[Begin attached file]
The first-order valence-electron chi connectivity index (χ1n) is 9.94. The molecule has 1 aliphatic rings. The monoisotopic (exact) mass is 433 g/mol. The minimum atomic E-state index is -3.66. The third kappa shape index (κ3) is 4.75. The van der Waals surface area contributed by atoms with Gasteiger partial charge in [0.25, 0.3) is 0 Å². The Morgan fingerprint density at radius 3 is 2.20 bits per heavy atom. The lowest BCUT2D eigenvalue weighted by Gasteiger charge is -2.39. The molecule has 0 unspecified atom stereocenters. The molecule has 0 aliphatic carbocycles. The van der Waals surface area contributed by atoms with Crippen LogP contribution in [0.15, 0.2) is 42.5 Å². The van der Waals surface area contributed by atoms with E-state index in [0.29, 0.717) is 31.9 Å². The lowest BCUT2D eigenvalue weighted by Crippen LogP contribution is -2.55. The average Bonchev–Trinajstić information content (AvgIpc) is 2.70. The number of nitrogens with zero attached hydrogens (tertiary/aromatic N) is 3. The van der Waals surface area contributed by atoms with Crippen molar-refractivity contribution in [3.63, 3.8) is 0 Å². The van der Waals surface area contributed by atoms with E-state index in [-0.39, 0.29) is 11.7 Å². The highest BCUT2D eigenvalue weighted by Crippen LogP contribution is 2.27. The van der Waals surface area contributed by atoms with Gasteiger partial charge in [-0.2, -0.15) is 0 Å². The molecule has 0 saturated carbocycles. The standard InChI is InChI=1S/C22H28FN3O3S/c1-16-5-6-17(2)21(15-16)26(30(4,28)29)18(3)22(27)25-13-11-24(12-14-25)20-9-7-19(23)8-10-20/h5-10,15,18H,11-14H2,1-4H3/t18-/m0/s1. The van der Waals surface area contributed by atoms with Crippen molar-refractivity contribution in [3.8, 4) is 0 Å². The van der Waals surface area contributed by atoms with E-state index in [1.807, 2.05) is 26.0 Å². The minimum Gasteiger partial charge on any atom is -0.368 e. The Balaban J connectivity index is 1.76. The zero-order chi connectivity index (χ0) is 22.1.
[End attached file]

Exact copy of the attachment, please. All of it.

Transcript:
The first-order valence-electron chi connectivity index (χ1n) is 9.94. The molecule has 1 aliphatic rings. The monoisotopic (exact) mass is 433 g/mol. The minimum atomic E-state index is -3.66. The third kappa shape index (κ3) is 4.75. The van der Waals surface area contributed by atoms with Gasteiger partial charge in [0.25, 0.3) is 0 Å². The Morgan fingerprint density at radius 3 is 2.20 bits per heavy atom. The lowest BCUT2D eigenvalue weighted by Gasteiger charge is -2.39. The molecule has 0 unspecified atom stereocenters. The molecule has 0 aliphatic carbocycles. The van der Waals surface area contributed by atoms with Crippen LogP contribution in [0.15, 0.2) is 42.5 Å². The van der Waals surface area contributed by atoms with E-state index in [0.29, 0.717) is 31.9 Å². The lowest BCUT2D eigenvalue weighted by Crippen LogP contribution is -2.55. The average Bonchev–Trinajstić information content (AvgIpc) is 2.70. The number of nitrogens with zero attached hydrogens (tertiary/aromatic N) is 3. The van der Waals surface area contributed by atoms with Crippen molar-refractivity contribution in [3.63, 3.8) is 0 Å². The van der Waals surface area contributed by atoms with E-state index in [-0.39, 0.29) is 11.7 Å². The highest BCUT2D eigenvalue weighted by Crippen LogP contribution is 2.27. The van der Waals surface area contributed by atoms with Gasteiger partial charge in [-0.2, -0.15) is 0 Å². The molecule has 0 saturated carbocycles. The standard InChI is InChI=1S/C22H28FN3O3S/c1-16-5-6-17(2)21(15-16)26(30(4,28)29)18(3)22(27)25-13-11-24(12-14-25)20-9-7-19(23)8-10-20/h5-10,15,18H,11-14H2,1-4H3/t18-/m0/s1. The van der Waals surface area contributed by atoms with Crippen molar-refractivity contribution in [3.8, 4) is 0 Å². The van der Waals surface area contributed by atoms with E-state index in [1.807, 2.05) is 26.0 Å². The minimum Gasteiger partial charge on any atom is -0.368 e. The Balaban J connectivity index is 1.76. The zero-order chi connectivity index (χ0) is 22.1.